Why Is My Chameleon Not Moving? {Look Out For These Signs}

My chameleon doesn’t move much when he is focused. He stares and remains fixed as a defense mechanism or hunting posture. I used to be worried at first. I thought, “Why is my chameleon not moving?”

I created this article to warn, inform, but overall keep you from worrying too much about why a chameleon could be motionless.

There are too many doom and gloom articles. This is not one. Your chameleon needs you to know the information below

Why Is My Chameleon Not Moving?

Chameleons are not meant to be moving when they can camouflage and allow their prey to come to them. They blend in and evade predators this way as well.

An excessively lethargic chameleon could be deficient in calcium or other vitamins and minerals. This chameleon may keep falling as well and suffering from Metabolic Bone Disease (MBD).

Temperature, diet, and the important adjustment phase to a new habitat takes trial, error, patience, trust and bonding. Find out how you can achieve this and more by following the steps in this article.

Why Is My Chameleon Lethargic?

Before I feared for the worst, I wanted to be reminded by overall searches online relating to common chameleon behavior.

We find out quickly that reptiles are not interested in expelling too much energy in hot climates by moving around too much. They can catch prey and hide from predators in plain sight without hunting or darting in all directions.

Your chameleon may not be moving because they don’t have to. They are resting, comfortable and tranquil. However, if you do a search online you will being to worry about some of these factors below:

Increase to 12 hours UVB exposure, check their body carefully for wounds, splinters and inflammation . Simply observing your reptile companion for longer periods of time gives you more information for what you can do next.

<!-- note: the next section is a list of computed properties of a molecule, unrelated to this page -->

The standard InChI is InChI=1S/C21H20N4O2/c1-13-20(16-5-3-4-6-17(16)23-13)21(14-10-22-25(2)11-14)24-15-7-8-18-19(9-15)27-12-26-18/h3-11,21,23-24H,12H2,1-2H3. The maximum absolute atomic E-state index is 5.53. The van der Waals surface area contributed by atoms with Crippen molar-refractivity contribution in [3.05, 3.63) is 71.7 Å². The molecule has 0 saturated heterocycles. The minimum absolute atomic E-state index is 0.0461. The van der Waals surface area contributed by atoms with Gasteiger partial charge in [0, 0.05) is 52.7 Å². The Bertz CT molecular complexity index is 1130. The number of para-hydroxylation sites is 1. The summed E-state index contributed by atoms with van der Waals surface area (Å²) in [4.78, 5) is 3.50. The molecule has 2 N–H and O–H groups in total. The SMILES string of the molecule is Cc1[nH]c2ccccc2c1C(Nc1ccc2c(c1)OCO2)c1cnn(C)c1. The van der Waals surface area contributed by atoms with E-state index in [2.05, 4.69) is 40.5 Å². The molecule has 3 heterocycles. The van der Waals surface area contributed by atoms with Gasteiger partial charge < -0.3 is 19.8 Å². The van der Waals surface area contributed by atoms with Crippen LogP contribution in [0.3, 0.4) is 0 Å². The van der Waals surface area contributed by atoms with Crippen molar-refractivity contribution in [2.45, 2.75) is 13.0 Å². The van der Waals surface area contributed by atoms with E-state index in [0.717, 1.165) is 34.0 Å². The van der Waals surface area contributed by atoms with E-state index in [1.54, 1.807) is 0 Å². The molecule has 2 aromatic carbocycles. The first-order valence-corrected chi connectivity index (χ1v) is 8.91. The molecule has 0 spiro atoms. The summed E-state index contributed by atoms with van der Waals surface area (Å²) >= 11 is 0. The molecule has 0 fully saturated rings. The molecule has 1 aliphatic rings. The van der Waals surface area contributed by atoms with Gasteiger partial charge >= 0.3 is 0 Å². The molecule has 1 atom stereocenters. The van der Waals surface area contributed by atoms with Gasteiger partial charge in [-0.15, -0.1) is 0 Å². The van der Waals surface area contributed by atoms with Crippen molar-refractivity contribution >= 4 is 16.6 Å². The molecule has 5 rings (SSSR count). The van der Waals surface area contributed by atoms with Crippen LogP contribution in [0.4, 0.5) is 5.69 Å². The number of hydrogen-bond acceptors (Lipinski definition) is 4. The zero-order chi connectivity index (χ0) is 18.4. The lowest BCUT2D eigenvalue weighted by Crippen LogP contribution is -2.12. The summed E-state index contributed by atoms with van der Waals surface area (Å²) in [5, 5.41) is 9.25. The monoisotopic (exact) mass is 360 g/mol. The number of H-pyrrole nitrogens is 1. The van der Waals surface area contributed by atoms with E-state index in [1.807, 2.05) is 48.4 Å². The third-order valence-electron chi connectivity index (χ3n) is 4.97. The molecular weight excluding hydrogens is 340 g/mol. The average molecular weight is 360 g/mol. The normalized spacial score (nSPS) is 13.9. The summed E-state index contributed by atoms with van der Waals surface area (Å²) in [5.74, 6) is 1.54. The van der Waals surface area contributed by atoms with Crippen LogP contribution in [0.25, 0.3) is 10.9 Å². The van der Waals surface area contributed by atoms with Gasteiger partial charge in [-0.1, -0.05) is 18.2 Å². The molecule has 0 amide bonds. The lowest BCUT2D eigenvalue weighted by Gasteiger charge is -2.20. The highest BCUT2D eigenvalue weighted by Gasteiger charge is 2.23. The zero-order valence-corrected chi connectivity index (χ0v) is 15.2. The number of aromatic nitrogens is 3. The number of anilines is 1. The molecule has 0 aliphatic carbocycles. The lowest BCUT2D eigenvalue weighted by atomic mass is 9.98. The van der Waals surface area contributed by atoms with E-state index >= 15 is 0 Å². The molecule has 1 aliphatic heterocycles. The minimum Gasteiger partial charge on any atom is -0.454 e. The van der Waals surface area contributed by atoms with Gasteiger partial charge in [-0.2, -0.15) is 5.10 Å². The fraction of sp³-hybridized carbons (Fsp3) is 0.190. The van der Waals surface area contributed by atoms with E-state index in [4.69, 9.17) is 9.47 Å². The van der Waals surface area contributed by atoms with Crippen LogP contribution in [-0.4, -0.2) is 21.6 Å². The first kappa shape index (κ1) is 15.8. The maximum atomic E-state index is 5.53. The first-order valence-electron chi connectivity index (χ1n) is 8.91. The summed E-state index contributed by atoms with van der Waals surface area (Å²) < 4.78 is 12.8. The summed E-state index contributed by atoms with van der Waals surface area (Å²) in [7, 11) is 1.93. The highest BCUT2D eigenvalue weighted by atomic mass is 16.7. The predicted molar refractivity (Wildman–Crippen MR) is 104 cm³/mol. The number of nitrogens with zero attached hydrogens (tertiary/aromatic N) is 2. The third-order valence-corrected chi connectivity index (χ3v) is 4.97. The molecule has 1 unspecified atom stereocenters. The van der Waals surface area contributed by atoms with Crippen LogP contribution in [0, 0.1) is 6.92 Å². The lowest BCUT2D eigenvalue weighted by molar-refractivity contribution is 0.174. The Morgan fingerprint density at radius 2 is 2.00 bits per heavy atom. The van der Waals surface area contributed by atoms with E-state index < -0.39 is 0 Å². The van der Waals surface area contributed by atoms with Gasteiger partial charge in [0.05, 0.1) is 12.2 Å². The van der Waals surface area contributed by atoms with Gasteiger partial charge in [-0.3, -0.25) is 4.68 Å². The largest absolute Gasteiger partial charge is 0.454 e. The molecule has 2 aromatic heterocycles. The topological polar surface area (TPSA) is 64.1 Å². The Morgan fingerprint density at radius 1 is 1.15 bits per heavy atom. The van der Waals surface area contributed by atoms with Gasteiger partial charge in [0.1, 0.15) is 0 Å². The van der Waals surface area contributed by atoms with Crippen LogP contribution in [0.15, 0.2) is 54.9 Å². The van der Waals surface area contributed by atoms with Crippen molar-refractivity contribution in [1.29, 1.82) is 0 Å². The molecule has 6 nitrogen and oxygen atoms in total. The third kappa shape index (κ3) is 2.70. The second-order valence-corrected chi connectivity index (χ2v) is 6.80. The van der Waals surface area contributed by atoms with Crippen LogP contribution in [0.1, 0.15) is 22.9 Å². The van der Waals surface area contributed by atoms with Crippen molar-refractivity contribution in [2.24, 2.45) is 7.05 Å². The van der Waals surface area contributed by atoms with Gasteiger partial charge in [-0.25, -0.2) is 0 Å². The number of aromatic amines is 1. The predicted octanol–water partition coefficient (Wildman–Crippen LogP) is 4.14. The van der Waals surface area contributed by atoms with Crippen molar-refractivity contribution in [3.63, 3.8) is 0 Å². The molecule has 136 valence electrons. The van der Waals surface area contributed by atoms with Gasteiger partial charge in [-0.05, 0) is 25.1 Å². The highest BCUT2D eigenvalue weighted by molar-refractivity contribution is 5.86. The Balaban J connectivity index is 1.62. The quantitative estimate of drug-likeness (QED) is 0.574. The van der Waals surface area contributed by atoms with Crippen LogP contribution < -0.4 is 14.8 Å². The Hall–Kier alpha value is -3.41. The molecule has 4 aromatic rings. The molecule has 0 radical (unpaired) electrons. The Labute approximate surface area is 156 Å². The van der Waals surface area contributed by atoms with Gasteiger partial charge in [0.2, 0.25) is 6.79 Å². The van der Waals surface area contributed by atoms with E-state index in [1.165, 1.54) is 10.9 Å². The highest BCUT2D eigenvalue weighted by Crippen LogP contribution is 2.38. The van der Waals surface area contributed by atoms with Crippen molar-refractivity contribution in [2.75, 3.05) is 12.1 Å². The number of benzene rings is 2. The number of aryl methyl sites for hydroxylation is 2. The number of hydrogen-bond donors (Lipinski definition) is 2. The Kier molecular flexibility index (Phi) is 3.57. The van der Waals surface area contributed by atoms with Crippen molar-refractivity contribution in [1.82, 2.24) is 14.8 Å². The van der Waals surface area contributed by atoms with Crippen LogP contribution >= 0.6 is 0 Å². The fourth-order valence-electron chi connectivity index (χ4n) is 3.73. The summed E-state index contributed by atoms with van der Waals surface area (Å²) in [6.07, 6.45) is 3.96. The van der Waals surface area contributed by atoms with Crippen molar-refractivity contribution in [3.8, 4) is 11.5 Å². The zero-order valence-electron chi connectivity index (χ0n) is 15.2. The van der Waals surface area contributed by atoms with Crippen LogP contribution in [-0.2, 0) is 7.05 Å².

Temperature For Chameleons

Temperature factors could be related to motionless and loss of balance. Let’s be specific as much as possible to appropriate temperatures for a chameleon in enclosures.

Without the right temperature, your cold or warm chameleons may not feel comfortable enough to move or explore their surroundings:

Warms Areas Or Basking Areas

  • Jackson’s chameleon: 80-85°F
  • Veiled Chameleon: 90-100°F

Cool Down Areas

  • Jackson’s chameleon: 70-75°F
  • Veiled chameleon: 72-80°F

If your chameleon feels too much fluctuation or cooler temperatures without being able to warm up, they may not move around at all.

  • Humidity levels for chameleons should also be between 65-80%.

The following are related items needed in a chameleon cage:

  • thermometer
  • hygrometer (a humidity gauge)
  • automatic fogger
  • mister
  • drip system

Whether or not all those times are necessary depends on you as well. We recommended them based on our history with reptile companions and the valued contributions or advice from the chameleon caregivers community.

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When to Worry About Chameleon